The scholarship program has grown quickly over the last dozen or so years, so much so that it became necessary to purchase a computer program called STARS (Stars Online?). Unfortunately, employing STARS has been a case of fitting a “square peg into a round hole.” One difficulty evidently concerns entry of faculty letters of recommendation into the system.
That was bad enough. Then, very recently, it came to light that IVC’s scholarship system is possibly out of compliance with state and federal standards—specifically with regard to awarding scholarships to “protected classes.” The college received an 18-page legal opinion that lays out the issues. That was in early February (the district had received the opinion in December). The letter’s arrival sparked a mad scramble to tweak the computer program, yielding some recent snafus.
Nevertheless, we seem to have cobbled together a fix that allows us to move forward for now.
During yesterday’s Senate discussion, I questioned the purported “objectivity” of the process’s approach to the student essay, given that there is no mechanism for determining the accuracy of its “content.” (I also questioned whether essays can be read without regard to “style.”) My colleague, Melanie, also questioned the “content, not style” provision, noting that some students’ poor writing skills prevent them from adequately conveying their points. Others noted the difficulty of writing letters of recommendation without reference to the student’s sex (and other protected categories). Biologists at the meeting noted that they have received very few requests for letters from students this year.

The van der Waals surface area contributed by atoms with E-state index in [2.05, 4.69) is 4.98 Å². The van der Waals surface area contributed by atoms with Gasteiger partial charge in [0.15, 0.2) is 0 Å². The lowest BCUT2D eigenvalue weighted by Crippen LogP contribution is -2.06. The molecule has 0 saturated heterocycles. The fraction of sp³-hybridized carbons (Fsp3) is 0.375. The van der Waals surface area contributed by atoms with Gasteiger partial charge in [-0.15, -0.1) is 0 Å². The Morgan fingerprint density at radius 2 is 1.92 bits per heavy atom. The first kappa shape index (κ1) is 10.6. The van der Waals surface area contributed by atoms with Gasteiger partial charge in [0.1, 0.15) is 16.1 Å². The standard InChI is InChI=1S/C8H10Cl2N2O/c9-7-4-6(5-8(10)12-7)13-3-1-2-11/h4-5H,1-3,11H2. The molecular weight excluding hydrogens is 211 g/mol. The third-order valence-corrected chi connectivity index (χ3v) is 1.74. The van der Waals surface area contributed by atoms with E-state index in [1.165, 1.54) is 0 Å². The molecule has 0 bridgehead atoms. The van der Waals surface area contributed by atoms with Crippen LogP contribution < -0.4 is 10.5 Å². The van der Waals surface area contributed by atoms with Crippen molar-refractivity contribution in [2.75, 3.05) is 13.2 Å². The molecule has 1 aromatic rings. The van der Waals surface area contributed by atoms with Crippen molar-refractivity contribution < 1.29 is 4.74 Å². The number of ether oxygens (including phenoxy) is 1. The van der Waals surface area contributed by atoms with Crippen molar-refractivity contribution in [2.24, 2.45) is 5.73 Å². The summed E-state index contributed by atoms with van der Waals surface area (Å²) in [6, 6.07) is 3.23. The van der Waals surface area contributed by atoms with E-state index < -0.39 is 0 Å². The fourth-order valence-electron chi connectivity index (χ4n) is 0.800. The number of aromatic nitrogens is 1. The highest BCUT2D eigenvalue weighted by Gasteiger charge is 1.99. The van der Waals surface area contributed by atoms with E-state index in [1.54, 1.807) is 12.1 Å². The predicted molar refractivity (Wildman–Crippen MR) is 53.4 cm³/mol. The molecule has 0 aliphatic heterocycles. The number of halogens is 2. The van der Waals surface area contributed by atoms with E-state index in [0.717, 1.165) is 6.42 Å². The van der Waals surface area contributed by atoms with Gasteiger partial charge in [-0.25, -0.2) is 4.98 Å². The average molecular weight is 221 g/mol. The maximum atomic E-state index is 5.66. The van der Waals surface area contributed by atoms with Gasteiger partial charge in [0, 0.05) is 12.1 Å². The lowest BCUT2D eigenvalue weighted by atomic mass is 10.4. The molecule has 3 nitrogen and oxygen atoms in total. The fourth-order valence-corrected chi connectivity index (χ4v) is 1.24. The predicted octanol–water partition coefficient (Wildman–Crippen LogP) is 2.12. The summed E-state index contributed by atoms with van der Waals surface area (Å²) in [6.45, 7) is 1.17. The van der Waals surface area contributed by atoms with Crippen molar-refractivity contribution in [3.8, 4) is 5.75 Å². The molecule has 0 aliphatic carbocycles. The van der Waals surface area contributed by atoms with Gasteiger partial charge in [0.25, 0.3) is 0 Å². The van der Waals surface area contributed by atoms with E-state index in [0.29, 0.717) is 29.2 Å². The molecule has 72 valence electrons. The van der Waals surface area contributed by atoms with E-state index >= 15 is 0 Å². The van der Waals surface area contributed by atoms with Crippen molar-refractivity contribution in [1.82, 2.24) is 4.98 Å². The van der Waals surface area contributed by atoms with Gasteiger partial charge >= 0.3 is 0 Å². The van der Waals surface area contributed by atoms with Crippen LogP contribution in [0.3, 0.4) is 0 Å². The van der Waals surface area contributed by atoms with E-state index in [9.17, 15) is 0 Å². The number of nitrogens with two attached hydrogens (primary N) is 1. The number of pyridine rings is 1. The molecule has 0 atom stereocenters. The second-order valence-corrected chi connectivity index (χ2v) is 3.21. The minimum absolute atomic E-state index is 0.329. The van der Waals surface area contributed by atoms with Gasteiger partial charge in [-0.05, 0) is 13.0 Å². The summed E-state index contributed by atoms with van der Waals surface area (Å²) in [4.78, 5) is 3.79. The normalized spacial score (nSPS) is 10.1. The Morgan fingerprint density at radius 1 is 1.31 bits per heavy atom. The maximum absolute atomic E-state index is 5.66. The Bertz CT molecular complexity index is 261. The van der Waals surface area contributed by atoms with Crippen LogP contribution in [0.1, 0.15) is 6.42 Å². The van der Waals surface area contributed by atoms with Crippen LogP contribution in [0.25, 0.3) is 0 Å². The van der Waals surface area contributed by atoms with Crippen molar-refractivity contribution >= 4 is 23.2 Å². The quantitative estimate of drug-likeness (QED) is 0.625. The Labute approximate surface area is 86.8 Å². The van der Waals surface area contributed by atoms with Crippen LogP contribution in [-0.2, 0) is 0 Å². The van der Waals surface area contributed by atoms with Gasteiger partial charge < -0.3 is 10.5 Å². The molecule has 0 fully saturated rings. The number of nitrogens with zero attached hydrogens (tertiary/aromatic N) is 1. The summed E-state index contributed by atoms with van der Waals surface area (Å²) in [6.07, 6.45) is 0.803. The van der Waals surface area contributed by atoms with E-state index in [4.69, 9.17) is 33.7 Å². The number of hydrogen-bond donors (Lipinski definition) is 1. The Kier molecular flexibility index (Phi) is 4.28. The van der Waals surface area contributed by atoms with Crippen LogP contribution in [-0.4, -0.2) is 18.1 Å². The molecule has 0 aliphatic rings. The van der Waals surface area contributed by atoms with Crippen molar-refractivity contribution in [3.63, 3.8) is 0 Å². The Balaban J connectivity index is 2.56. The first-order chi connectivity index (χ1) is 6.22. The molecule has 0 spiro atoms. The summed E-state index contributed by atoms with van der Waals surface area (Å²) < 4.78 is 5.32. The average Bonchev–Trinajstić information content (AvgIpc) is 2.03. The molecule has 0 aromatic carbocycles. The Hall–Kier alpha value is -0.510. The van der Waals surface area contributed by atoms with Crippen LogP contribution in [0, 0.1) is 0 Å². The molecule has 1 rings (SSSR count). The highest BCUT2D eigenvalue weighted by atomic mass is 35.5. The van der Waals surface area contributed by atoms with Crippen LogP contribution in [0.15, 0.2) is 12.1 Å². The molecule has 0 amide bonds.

Recognizing legal constraints, I nevertheless questioned the adequacy of such an approach. Some, during discussion, noted that faculty letters can compensate for inadequacies in student essays—e.g., stating relevant facts that students might fail to recognize as important.
In the end, a member of the cabinet motioned to assemble a task force (housed under the Academic Affairs committee) to overhaul the entire process. The senate supported the motion unanimously.
That, I think, is a good outcome.
Naturally, the product of that overhaul will come too late to apply to this year’s process. (I wish to thank Melanie H, whose notes formed the basis of some of the above.)